General Q and ESWT vs IontophoresisPosted by Scott Mc on 7/13/04 at 14:19 (155325)
I have had PF in both feet for about 2 years and had about every treatment (rest, taping, icing, orthotics, anti-inflammatories, 2 cortisone shots, night splints, stretching, PT, massage, ultrasound). I had it 15 years ago and orthotics and cortisone got rid of it in a month. Is is tougher 2nd time around and when in both feet?
Two DPMs have told me that surgery would not help on such high-arched feet and recommend ESWT. I have ESWT scheduled but BCBS refuses to cover it--I will appeal but costs continue to mount (travel, motels, physician fees, etc.) A PT friend of mine swears by iontophoresis but it is seems rarely covered as a treatment for PF. How about a brief discussion of iontophoresis (compared to ESWT)? Are insurance companies denying iontopharesis also? What are my options at this point (beside going broke getting the ESWT)?
Re: General Q and ESWT vs IontophoresisEd Davis, DPM on 7/13/04 at 14:24 (155328)
Iontophoresis is a means to get cortisone through the skin without use of a shot; it does so gradually. ESWT uses shock waves to induce the body to heal the fascia -- very different.
Do some shopping around because prices for ESWT vary, some docs have payment plans (Dr. Z has one) and there is always the option of going to Canada where the fees are lower -- see the ESWT board. Where do you live?
Re: General Q and ESWT vs IontophoresisDr. Z on 7/13/04 at 14:32 (155329)
Iontophoresis is a form of physical therapy. It places a local steriod and sometimes acetic acid into the tissue. If the tissue is degenerative it will have very little potential in helping you. If your pf is inflamed it could help. The problem is the depth of penetration of the medication
into these areas. It is much better with tendons that are close to the skin and the plantar fascia isn't close.
ESWT is used to micro-trauma the tissue to stimulate healing by breaking down the degenerative tissue and allowing the body to re-heal the area
So if the tissue is inflamed which is what we call fasciitis then ionophoresis could be useful. If the tissue is degenerative which is what we call plantar fasciosis then ESWT can be used to microtrauma the degenerative tissue. The method by which it does this is called cavitation.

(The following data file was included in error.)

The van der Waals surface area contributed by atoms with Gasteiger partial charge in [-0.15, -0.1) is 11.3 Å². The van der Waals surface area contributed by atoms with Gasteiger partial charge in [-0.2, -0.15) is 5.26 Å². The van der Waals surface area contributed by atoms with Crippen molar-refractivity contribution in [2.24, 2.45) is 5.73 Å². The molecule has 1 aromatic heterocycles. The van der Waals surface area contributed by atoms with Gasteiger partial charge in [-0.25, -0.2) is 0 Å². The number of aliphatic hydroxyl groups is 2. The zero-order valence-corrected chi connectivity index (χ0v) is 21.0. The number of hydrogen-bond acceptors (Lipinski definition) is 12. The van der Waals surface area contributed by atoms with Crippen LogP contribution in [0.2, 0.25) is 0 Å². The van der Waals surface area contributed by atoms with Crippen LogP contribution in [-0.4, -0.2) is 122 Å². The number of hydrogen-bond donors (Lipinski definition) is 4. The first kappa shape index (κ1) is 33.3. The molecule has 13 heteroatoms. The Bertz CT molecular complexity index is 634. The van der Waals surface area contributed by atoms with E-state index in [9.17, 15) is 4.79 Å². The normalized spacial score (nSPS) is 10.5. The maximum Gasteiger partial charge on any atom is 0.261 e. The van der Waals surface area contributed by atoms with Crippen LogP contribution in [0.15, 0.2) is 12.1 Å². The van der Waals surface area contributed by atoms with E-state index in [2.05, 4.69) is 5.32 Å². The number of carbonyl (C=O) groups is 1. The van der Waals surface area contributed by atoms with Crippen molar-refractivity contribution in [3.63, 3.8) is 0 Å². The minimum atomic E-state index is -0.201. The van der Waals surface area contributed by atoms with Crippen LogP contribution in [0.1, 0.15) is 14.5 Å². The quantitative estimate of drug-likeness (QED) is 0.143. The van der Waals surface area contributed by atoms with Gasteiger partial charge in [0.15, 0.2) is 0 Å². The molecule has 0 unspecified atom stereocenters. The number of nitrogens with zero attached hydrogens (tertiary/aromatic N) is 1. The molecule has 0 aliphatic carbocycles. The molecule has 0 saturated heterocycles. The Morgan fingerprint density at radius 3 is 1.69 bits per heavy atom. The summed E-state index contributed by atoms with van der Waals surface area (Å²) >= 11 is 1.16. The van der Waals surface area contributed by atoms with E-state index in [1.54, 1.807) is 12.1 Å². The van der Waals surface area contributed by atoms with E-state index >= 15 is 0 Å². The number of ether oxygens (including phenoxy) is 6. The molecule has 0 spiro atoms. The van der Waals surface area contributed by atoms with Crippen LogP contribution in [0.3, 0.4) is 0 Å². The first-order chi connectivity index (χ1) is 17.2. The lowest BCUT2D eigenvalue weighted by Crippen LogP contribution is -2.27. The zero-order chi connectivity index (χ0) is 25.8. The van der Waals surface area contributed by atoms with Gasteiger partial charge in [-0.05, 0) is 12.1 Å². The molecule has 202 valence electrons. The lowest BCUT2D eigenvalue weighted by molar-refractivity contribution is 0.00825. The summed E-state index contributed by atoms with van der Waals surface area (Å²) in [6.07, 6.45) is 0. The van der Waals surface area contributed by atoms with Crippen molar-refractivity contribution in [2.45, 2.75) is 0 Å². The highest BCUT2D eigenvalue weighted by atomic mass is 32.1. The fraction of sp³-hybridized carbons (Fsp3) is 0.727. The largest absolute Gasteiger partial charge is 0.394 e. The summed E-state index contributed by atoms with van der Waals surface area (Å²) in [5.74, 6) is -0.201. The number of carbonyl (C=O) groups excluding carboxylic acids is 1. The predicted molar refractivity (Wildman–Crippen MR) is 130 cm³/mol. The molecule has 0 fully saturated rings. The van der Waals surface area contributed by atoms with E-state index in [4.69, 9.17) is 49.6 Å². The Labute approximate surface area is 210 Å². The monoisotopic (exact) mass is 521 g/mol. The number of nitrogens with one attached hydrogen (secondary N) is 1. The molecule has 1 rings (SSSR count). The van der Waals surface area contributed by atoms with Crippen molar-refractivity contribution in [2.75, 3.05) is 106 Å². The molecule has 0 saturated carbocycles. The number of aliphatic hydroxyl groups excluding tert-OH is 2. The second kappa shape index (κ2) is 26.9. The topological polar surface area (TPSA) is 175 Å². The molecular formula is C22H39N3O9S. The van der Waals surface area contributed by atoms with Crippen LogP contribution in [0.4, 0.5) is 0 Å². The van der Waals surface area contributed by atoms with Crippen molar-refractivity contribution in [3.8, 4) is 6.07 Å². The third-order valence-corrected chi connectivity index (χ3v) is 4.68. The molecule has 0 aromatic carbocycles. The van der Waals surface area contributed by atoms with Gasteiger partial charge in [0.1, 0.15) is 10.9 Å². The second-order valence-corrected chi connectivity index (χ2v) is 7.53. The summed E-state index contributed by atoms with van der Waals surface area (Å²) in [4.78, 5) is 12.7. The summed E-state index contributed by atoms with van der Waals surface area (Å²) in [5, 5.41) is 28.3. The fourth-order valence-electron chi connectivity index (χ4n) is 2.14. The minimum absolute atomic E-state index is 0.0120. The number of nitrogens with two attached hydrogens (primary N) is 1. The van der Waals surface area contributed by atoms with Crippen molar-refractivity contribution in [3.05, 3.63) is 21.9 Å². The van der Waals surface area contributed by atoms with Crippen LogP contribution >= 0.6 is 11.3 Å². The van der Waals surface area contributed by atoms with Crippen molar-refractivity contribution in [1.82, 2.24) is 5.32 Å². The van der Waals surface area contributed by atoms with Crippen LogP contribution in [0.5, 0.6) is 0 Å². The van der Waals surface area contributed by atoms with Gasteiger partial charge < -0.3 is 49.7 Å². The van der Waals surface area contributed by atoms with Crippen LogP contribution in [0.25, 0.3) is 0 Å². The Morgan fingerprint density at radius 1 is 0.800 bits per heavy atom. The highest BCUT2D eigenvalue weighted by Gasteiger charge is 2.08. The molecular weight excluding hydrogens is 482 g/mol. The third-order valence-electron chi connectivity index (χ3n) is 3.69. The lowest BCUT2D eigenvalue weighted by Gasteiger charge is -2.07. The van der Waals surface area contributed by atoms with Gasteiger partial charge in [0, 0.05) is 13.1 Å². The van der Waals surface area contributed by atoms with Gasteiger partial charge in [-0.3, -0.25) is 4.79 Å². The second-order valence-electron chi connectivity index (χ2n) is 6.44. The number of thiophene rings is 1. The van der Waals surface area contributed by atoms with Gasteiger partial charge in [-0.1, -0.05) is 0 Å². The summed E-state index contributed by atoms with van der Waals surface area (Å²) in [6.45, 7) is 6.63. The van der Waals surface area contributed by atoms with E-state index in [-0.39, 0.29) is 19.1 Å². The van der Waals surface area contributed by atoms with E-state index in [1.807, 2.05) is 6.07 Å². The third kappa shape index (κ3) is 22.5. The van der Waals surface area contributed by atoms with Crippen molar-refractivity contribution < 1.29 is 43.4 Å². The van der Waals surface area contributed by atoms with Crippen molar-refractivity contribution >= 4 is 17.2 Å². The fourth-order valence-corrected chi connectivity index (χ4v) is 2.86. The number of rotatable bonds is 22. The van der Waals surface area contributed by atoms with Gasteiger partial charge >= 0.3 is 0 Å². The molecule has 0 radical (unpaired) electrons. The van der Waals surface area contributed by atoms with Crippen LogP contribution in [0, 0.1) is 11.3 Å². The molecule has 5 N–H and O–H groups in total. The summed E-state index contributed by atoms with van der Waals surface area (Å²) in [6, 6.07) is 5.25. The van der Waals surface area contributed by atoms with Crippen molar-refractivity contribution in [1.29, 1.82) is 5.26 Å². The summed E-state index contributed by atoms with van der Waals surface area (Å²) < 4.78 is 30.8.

This is where the ESWT soundwaves hit the tissue which is made up of water it then forms water bubble on a cellular level and this creates the micro-trauma or a stress forces on this specific area.
What should you do?
IF you have first step pain when you sit and then get up and there is discrete pain at the plantar fascia insertion, and all nerve entrapment have been ruled out , and the ultrasound and or mri is abnormal then I would have ESWT.
We offer ESWT at a very fair price and I would be happy to send you information just e-mail Dr. Z at (email removed). I would be also be happy to continue this discussion. Feel free to ask any questions.
You have some difficult dicisions to make!!
Re: General Q and ESWT vs IontophoresisScott Mc on 7/13/04 at 14:43 (155332)
Thanks, but why would cortisone thru via iontophoresis be a better treatment than a cortisone injection (of which I've had 2--each effective for only a few days)? Also, I guess I'm asking, which is generally considered more effective -- ESWT or iontophoresis? As I live in Montana, availability of machines is limited to a truck-mounted Ossatron that shows up in Missoula every couple months. I have already made the $1250 payment arrangements with the Ossatron folks (HTO) and now the orthopaedist (again, no choice--he's the only one available) is wanting his payment. Without insurance coverage, seems like traveling further would just continuing to adding to my costs.
Re: General Q and ESWT vs IontophoresisEd Davis, DPM on 7/13/04 at 19:59 (155357)
Good point. If you did not have a good response to a cortisone injection, I would not expect ionto to have a good response. Use the search feature to look at what I call the 'treatment triad.' If there is a large inflammatory component, that is early PF or acute PF, then anti-inflammatories are more likely to help.
Considering your location, if the $1250 is 'all inclusive,' it is a pretty good deal and travel costs from your locale are unlikely to save you much. Ossatron is often done in a surgicenter so there are surgicenter and anesthesia costs involved usually. If that is not the case in your situation, your out of pocket costs seem reasonable.